Drugs & Aging

, Volume 27, Issue 7, pp 589–596 | Cite as

Statin Prescribing in the Elderly in the Netherlands

A Pharmacy Database Time Trend Study
  • Marjolein Geleedst-De Vooght
  • Anke-Hilse Maitland-van der Zee
  • Tom Schalekamp
  • Aukje Mantel-Teeuwisse
  • Paul Jansen
Original Research Article


Introduction There is some evidence that the beneficial effects of HMG-CoA reductase inhibitors (statins) in the elderly are at least comparable to the effects in middle-aged people. However, several studies have shown prescription rates of statins to be significantly lower in the elderly than in younger populations.

Objective The aim of the present study was to monitor statin prescribing trends in the elderly in the Netherlands over time in terms of prevalence, incidence, type of statin, dose prescribed and adherence to clinical guidelines.

Methods The database of a community pharmacy in Utrecht, which includes prescription data for approximately 11 000 people, was analysed to investigate trends in statin prescriptions from January 1999 to December 2008. The 1-year prevalence and incidence of statin use stratified by age were determined for each calendar year. Rate ratios (RRs) and 95% confidence intervals were calculated with 1999 as the reference year. Furthermore, the following trends of interest were calculated for each calendar year: the percentage of statin users prescribed simvastatin or atorvastatin, the median dose of simvastatin and atorvastatin prescribed, and the percentage of simvastatin users prescribed a dosage of 40 mg/day (which is recommended by the Dutch multidisciplinary guideline).

Results The 1-year prevalence of statin use in medication users aged ≥50 years increased from 13.9% in 1999 to 22.8% in 2008 (RR 1.6; 95% CI 1.4, 1.9; p<0.001). Overall, the lowest prevalence (5.1% in 1999 and 15.2% in 2008) and incidence rates (3.2% in 2000 and 4.2% in 2008) were found in patients aged ≥80 years. Before 2006, simvastatin was the most commonly prescribed statin, but the number of users declined as the percentage of patients with new simvastatin prescriptions decreased (from 43.4% in 2000 to 36.5% in 2005) and the percentage of patients treated with new atorvastatin prescriptions increased (from 37.7% in 2000 to 47.3% in 2005). As from 2006, when the Dutch multidisciplinary guideline for Cardiovascular Risk Management was introduced, recommending treatment with a daily simvastatin dose of 40 mg, the number of simvastatin users increased again and most treatment-naive patients were started on simvastatin (62.3% in 2006, increasing to 66.7% in 2008). The median simvastatin dose increased from 10 mg in 1999 to 20 mg in 2001, remaining at the same dose until 2008, and appeared to be related to the patient’s age. From 2006, patients aged ≥80 years were the least likely group to receive the recommended dose of 40 mg simvastatin daily (10.0–20.0% of simvastatin users aged ≥80 years compared with 32.5–36.9% of simvastatin users aged 60–69 years).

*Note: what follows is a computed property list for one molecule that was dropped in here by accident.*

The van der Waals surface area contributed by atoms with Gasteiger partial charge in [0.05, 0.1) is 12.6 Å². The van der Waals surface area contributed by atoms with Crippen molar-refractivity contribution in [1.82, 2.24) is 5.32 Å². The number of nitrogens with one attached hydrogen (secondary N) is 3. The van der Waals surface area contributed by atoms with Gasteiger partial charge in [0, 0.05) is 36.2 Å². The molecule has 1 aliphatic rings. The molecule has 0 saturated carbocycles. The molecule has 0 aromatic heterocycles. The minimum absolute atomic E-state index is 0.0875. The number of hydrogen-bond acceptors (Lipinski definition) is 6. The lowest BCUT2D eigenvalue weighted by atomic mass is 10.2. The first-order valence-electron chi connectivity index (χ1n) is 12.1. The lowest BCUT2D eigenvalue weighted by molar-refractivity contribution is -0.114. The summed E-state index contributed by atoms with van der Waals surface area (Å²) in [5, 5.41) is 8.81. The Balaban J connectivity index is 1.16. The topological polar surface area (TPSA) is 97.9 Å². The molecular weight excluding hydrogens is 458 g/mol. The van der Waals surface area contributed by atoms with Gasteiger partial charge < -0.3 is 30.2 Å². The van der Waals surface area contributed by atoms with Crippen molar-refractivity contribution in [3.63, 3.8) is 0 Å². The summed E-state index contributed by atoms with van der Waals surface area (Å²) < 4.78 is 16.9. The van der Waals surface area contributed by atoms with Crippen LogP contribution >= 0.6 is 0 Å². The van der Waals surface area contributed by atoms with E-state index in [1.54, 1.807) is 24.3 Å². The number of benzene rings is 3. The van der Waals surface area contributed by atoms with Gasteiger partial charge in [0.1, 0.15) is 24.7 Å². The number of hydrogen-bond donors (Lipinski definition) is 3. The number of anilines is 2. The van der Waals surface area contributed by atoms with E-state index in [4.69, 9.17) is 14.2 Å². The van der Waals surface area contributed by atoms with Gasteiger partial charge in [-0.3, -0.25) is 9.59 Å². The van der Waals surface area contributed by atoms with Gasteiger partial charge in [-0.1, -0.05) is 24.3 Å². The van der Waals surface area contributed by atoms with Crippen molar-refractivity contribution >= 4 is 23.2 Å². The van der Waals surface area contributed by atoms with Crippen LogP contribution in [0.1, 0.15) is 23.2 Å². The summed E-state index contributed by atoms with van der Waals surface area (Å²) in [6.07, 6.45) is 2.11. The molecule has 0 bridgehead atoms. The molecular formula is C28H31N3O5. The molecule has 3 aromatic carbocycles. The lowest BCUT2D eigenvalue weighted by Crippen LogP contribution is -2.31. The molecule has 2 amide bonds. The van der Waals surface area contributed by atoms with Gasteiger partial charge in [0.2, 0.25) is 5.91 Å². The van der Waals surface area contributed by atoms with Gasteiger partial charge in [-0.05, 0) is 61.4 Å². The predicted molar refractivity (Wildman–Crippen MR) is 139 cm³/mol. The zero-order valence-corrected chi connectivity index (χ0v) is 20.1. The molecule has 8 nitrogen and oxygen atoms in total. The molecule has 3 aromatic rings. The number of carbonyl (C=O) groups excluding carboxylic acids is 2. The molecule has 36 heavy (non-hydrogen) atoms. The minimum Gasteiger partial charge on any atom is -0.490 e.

Conclusion Despite the benefits of statin treatment previously reported in older patients, the prevalence and incidence of statin use were lower in elderly patients compared with younger patients. In addition, lower dosages of statins were prescribed. These findings suggest the beneficial effects of statins in the elderly observed in clinical trials may not be achieved in everyday practice.


Statin Simvastatin Atorvastatin Pravastatin Statin Therapy 
These keywords were added by machine and not by the authors. This process is experimental and the keywords may be updated as the learning algorithm improves.



No sources of funding were used to assist in the conduct of this investigator-initiated study. The division of Pharmacoepidemiology & Pharmacotherapy that employs AM-Z, AM-T and TS has received unrestricted funding for pharmacoepidemiological research from GlaxoSmithKline, Novo Nordisk, the privately/publicly funded Top Institute Pharma ( [includes co-funding from universities, government and industry], the Dutch Medicines Evaluation Board and the Dutch Ministry of Health.

The authors have no conflicts of interest that are directly relevant to the content of this study.


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Copyright information

© Adis Data Information BV 2010

Authors and Affiliations

  • Marjolein Geleedst-De Vooght
    • 1
  • Anke-Hilse Maitland-van der Zee
    • 2
  • Tom Schalekamp
    • 2
  • Aukje Mantel-Teeuwisse
    • 2
  • Paul Jansen
    • 3
  1. 1.Pharmacy LusseUtrechtthe Netherlands
  2. 2.Division of Pharmacoepidemiology & Pharmacotherapy, Utrecht Institute for Pharmaceutical Sciences, Faculty of ScienceUtrecht UniversityUtrechtthe Netherlands
  3. 3.Department of GeriatricsUniversity Medical CentreUtrechtthe Netherlands

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